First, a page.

MARSHFIELD, MA - MARCH 2: Waves slam into ocean front homes and surge down Ocean Street where an abandoned Jeep sits in a storm-created ditch at the intersection with Franklin Street in Marshfield, MA during a nor'easter storm on March 2, 2018. (Photo by Barry Chin/The Boston Globe via Getty Images)
QUINCY, MA - MARCH 2: An evacuation takes place on Post Island Road in Quincy, MA during a nor'easter storm on March 2, 2018. (Photo by John Tlumacki/The Boston Globe via Getty Images)
Rubble rests on top of a car after a partially burnt building collapsed due to strong winds in Northeast Washington, DC, on March 2, 2018. A major winter storm pounded the US East Coast on Friday, whipping up strong winds and dumping heavy rain and snow, forcing the cancellation of several thousand flights and the closure of federal government offices in Washington. Coastal flooding alerts were issued from New Jersey to Massachusetts with winter weather advisories, winter storm warnings and high wind warnings in effect from the Northeast to the Mid-Atlantic, the National Weather Service said. / AFP PHOTO / NICHOLAS KAMM (Photo credit should read NICHOLAS KAMM/AFP/Getty Images)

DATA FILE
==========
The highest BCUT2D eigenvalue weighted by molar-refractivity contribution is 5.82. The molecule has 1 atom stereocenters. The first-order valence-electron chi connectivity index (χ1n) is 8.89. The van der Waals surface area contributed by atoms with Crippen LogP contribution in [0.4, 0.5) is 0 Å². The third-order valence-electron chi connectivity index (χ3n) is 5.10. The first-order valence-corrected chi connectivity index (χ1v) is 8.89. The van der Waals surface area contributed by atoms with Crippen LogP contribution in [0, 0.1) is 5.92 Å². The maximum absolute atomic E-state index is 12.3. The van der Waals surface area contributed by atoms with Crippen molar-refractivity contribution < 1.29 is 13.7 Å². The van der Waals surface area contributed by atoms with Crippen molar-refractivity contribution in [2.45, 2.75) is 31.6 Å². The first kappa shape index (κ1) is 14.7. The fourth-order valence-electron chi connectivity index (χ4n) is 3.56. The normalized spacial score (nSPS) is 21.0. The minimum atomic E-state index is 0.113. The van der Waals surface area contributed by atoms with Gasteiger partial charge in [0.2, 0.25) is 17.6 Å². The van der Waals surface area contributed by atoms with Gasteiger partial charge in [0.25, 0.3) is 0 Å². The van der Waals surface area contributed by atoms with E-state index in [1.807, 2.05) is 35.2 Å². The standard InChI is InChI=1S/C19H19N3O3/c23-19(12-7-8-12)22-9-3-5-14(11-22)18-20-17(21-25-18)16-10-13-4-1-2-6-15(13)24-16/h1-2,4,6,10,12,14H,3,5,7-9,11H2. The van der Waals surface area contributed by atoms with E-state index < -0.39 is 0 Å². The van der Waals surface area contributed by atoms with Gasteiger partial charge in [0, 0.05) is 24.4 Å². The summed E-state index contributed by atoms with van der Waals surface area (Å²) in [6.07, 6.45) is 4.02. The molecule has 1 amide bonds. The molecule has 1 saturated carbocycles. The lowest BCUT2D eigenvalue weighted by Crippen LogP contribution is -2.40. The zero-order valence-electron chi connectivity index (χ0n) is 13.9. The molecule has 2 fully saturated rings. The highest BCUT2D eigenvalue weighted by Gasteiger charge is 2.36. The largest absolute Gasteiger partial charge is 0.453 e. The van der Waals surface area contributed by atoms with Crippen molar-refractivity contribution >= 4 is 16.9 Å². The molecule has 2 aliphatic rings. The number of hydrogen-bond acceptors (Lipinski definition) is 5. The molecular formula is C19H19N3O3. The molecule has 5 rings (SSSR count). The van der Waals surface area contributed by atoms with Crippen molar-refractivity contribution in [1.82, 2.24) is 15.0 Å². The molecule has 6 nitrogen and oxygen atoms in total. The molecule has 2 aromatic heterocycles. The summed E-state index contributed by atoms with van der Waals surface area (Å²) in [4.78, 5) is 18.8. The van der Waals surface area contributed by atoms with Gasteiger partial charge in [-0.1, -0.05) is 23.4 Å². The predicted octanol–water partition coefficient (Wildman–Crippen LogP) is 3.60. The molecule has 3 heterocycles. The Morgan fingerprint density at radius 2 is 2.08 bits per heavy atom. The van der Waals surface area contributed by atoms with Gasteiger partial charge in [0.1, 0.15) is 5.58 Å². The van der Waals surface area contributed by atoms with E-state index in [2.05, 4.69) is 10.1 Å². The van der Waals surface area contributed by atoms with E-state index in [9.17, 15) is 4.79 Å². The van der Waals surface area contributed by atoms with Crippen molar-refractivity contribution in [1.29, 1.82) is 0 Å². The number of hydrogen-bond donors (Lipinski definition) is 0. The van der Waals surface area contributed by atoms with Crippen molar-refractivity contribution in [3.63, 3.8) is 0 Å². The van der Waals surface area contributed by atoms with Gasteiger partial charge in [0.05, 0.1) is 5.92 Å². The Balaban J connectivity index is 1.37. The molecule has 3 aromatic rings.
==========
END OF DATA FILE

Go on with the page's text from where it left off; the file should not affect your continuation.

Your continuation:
TAKOMA PARK, MD - MARCH 02: High winds downed a tree onto power lines, blocking the street and damaging a vehicle March 2, 2018 in Takoma Park, MD. Freezing temperatures and wind gusts up to 70 m.p.h. pounded the Washington, DC, area, downing trees, knocking out power and forcing schools and the federal government to close. (Photo by Chip Somodevilla/Getty Images)
BOSTON, MA - MARCH 2: A pair keep dry by standing atop a garden planter on a flooded Long Wharf in Boston during a nor'easter storm on March 2, 2018. (Photo by David L. Ryan/The Boston Globe via Getty Images)
MARSHFIELD, MA - MARCH 2: Water surges down Ocean Street in Marshfield, MA past an abandoned Jeep during a nor'easter storm on March 2, 2018. (Photo by Barry Chin/The Boston Globe via Getty Images)
A worker cuts a tree that had fallen on to a house as a storm bringing high winds passes over Kensington, Maryland, U.S., March 2, 2018. REUTERS/Joshua Roberts
American flags partially torn from their poles fly as a storm producing strong winds passes through Washington, U.S., March 2, 2018. REUTERS/Joshua Roberts
A flight information board shows cancelled flights as a storm bringing high winds passes over Reagan National Airport in Washington, U.S., March 2, 2018. REUTERS/Joshua Roberts